The Freedom Riders were approximately 400 black and white Americans who (at great personal risk) traveled on buses through the Deep South in violation of Jim Crow segregation laws, for six months starting May 4, 1961. Along the way, they were met with violence and hatred. Eventually the country woke up to the injustice of these laws. On September 22, 1961, the Interstate Commerce Commission issued a federal order to end segregation in bus and train stations.
Created as a student portal for the PBS film Freedom Riders (see site review below), Facing History offers a downloadable student guide titled Democracy in Action, a gallery of film excerpts, and a short intro to the film. "Says filmmaker Stanley Nelson, 'The lesson of the Freedom Rides is that great change can come from a few small steps taken by courageous people. And that sometimes to do any great thing, it's important that we step out alone.'"
1961, David Fankhauser was a nineteen-year-old chemistry major at Central State College in Wilberforce, OH. On May 24, 1961, after a haircut and a shave, he flew to Montgomery, AL to join the Freedom Riders. Today, Fankhauser is a professor of Biology and Chemistry at University of Cincinnati. Visit his site to read his first person account of his experiences on the ride including his arrest in Jackson, MS, and the time he spent in the Maximum Security Unit of the Parchman State Penitentiary.
"How Far Would You Go?" is an interactive lesson that takes you step-by-step on a virtual Freedom Ride. "Your goal is to integrate the stations and terminals throughout the South, although you know you will face major resistance ahead." For example, after being attacked by an angry mob in the Rock Hill Greyhound station, will you continue the journey, or take the next bus home?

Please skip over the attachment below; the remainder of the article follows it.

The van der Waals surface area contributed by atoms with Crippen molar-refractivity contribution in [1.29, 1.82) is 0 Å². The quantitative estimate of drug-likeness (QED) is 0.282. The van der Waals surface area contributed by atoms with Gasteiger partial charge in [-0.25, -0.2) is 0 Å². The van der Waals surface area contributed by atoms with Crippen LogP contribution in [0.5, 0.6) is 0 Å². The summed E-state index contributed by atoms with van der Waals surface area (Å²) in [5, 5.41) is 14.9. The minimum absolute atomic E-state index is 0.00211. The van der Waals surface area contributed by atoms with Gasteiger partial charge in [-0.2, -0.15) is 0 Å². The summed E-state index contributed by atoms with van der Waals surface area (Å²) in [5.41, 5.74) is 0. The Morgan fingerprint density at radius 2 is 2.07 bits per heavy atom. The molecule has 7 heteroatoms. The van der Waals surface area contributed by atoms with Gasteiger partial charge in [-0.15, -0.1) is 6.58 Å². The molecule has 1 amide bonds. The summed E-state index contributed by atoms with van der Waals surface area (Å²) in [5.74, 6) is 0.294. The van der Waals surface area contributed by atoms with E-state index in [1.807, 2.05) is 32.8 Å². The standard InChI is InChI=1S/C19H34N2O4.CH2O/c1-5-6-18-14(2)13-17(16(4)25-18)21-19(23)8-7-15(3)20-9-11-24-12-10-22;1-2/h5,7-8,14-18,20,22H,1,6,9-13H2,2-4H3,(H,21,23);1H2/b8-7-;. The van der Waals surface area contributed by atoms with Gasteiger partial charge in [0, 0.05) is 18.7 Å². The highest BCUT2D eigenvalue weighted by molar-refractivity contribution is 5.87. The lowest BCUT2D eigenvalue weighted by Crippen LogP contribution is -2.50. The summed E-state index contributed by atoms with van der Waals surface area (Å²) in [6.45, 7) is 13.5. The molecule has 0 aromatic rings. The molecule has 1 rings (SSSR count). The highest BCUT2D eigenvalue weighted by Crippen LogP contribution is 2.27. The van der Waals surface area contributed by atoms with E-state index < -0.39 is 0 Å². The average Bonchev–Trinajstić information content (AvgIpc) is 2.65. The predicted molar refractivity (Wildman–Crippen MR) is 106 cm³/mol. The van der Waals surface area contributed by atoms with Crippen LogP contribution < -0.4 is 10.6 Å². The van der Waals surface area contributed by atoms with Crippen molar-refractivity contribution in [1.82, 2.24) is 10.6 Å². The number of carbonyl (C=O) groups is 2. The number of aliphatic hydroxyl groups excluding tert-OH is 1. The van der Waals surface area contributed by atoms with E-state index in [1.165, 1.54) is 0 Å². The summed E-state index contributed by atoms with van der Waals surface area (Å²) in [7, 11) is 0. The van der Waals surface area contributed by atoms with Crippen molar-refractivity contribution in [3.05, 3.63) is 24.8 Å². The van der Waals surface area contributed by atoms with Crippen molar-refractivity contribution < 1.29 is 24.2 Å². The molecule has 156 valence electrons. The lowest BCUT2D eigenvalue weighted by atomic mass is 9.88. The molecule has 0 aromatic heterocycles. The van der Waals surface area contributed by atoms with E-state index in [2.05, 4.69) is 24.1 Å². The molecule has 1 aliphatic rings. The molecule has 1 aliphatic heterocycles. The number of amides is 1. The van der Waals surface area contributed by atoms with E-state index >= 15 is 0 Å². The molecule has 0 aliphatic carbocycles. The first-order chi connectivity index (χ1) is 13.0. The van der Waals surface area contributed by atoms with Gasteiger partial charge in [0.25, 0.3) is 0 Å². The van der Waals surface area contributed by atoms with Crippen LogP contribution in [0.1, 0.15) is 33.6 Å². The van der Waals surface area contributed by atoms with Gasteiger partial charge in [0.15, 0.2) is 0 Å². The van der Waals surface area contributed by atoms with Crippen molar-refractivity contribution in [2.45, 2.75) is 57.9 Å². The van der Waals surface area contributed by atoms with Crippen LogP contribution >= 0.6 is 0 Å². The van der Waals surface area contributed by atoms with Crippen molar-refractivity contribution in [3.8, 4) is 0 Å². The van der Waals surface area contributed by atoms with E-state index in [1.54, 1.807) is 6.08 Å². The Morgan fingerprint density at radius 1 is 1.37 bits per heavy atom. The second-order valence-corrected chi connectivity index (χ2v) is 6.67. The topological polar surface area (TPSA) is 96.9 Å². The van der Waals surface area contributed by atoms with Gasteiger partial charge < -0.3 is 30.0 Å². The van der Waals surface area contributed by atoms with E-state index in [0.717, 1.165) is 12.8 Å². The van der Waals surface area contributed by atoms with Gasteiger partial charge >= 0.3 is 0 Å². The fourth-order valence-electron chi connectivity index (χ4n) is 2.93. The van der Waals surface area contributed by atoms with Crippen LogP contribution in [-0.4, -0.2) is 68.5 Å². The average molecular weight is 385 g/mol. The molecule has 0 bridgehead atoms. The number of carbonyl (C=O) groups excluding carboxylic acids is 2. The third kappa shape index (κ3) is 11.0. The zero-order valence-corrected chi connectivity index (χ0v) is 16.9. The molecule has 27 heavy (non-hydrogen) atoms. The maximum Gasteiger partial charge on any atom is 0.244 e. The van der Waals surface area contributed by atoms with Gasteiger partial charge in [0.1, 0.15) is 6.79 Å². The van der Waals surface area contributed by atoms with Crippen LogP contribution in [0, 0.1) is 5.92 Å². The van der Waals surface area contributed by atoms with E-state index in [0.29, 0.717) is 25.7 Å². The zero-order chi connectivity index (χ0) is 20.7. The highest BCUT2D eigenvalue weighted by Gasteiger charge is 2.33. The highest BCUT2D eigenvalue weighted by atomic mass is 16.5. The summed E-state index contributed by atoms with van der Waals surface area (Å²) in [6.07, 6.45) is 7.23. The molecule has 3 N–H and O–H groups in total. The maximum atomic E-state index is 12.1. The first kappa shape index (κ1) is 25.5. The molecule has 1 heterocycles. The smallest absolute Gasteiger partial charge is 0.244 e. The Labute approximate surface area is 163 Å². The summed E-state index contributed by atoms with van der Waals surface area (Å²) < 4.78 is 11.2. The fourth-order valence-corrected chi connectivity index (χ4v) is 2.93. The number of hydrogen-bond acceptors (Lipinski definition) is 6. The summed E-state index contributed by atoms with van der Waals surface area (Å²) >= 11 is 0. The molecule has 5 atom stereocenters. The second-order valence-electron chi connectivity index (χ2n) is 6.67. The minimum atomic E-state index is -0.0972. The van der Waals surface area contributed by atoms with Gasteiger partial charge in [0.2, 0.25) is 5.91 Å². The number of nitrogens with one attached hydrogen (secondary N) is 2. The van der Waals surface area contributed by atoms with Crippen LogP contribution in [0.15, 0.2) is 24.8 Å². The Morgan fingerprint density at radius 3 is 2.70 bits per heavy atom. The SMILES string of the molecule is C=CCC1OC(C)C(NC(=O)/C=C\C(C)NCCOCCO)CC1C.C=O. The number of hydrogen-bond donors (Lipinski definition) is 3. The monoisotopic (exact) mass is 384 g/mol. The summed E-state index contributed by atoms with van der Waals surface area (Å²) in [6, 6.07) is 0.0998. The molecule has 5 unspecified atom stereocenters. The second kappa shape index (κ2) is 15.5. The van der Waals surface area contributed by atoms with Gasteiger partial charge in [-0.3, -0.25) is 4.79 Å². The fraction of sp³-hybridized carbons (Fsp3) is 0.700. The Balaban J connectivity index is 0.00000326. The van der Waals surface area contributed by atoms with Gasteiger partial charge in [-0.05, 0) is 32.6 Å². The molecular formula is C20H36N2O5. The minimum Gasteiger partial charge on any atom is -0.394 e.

Coinciding with the fiftieth anniversary of the bus rides, the PBS film Freedom Riders premiers on May 16, 2011. The film tells the "inspirational story of six months in 1961 that changed America forever." Visit for short bios of the "Players" which include the Freedom Riders, civic rights leaders, and key government figures and a timeline of important events. "Explore the Issues" explains Jim Crow laws, discusses the role of the Cold War, and why this particular nonviolent dissent was so effective.
"Jim Crow was not a person, yet affected the lives of millions of people. Named after a popular 19th-century minstrel song that stereotyped African Americans, 'Jim Crow' came to personify the system of government-sanctioned racial oppression and segregation in the United States." The story of the "century of segregation" begins in 1863 with the Emancipation Proclamation. This companion website to the PBS four-part television series (of the same name) does not cover the Freedom Riders themselves, but rather provides excellent background to the times leading up to the Sixties.